By JIM MAGDEFRAU | Star Press Union Editor | YourWeeklyPaper.com
Too good to be true?
That’s what one Benton County supervisor thought as heard an update on the Fiberight ethanol plant in Blairstown, which was given Tuesday, April 29, at the supervisors’ meeting in Vinton.
Giving the update were Craig Stuart-Paul, CEO of Fiberight, Brian Ryerson, director of business development for Fiberight, and plant manager Danny Viall.
Since this winter, Benton County has been looking at the future of its current landfill south of Blairstown, as post-closure costs were found to be higher than expected.
Stuart-Paul and Fiberight are hoping to work with Benton County by offering to take some of its municipal waste, so it can be converted into ethanol and other products, such as compressed natural gas (CNG).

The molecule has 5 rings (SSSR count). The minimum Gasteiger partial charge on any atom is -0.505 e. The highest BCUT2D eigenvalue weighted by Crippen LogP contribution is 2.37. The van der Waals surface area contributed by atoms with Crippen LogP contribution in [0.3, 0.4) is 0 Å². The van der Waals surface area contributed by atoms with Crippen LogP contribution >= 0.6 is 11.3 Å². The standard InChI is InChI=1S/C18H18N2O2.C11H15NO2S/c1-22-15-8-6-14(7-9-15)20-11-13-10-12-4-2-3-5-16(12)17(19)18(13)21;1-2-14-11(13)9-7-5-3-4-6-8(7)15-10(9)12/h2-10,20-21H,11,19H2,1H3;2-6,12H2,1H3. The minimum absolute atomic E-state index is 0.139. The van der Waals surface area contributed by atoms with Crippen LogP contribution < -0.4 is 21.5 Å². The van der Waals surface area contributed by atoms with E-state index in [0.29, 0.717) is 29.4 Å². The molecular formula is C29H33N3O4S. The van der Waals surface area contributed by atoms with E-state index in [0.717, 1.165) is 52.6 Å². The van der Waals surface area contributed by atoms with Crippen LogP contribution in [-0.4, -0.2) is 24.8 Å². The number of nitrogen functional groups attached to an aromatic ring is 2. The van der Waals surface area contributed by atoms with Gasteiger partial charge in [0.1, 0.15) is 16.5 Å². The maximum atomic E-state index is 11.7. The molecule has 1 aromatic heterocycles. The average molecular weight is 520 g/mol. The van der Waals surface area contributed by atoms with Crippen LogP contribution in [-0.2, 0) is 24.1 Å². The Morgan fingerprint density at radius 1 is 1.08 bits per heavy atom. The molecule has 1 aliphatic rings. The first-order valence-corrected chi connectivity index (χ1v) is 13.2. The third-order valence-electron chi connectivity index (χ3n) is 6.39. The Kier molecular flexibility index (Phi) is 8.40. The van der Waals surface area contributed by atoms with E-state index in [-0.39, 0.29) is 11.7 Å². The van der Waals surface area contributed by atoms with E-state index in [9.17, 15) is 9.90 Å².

Fiberight bought the plant three years ago. Since then, they have an approved pathway from the Environmental Protection Agency (EPA) to get an environmental permit. They have engaged with the state to get 95 percent of permits required for the plant. They are also qualified as a recycling facility.
Stuart-Paul said the recycling is important, as they recycle 75 percent of the material that comes into their plant.
On the financial side, they have applied and received a $25 million loan guarantee from the USDA – one of only three given last year. To get that guarantee, they had to prove the technology they are proposing actually works. So, $7 million was spent in Fiberight’s Virginia facility. They also have $25 million in equity financing, allowing them to proceed with the project.
“We weren’t really ready to go until all of the money was committed,” Stuart-Paul told the board. “Now all of the money is committed, so we’re going to invest somewhere north of $50 million in Benton County.”
He hopes to have construction start towards the end of this year.
In an email to this newspaper, Stuart-Paul added they are planning on timing and managing truck freight to avoid having to go through Blairstown.